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In William Blake's poem, "The Chimney Sweeper," the metaphor of the "coffins of black" can be seen to represent innocence. This can be justified by the fact that the speaker in the poem has been sold as a slave.
And my father sold me while yet my tongue
Could scarcely cry " 'weep! 'weep! 'weep! 'weep!"
So your chimneys I sweep & in soot I sleep.
Later in the poem, readers see the metaphor in question:
Were all of them lock'd up in coffins of black.
Here, the numerous sweepers are described as living a life confined by sweeping. The sweepers have nothing else in life but to sweep.
In the following stanza, and the one which shows how the coffins represent loss of innocence, an Angel frees the sweepers from their life of confinement and loss of innocence.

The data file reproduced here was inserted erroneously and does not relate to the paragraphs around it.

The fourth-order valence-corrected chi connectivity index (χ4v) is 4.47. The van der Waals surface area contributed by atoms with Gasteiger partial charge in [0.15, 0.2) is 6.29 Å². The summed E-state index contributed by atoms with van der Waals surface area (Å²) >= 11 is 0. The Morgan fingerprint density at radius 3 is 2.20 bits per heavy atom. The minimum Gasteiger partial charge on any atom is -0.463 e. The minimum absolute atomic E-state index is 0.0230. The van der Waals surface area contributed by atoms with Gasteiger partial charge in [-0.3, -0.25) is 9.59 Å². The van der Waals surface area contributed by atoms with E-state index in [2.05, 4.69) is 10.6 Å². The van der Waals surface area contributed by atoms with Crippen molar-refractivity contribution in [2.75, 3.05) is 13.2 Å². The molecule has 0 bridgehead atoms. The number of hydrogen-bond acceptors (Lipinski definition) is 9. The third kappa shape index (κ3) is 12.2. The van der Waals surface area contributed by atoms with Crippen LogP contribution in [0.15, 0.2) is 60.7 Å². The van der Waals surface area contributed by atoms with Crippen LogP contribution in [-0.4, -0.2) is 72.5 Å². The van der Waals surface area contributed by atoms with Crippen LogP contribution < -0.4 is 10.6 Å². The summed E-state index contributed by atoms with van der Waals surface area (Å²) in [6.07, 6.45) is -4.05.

And by came an Angel who had a bright key,
And he open'd the coffins & set them all free;
Then down a green plain leaping, laughing, they run,
And wash in a river. and shine in the Sun.
It is in this stanza where the reader can see how the escape from the "coffins of black" represent a loss of innocence. It is when the sweepers are freed that they are able to leap, laugh, and run--free as all children should be.
Therefore, the coffin truly represents a loss of innocence and not innocence itself.
"Coffins of black" represent chimneys first of all. Perhaps viewing the phrase as a representation of innocence is looking too deeply.
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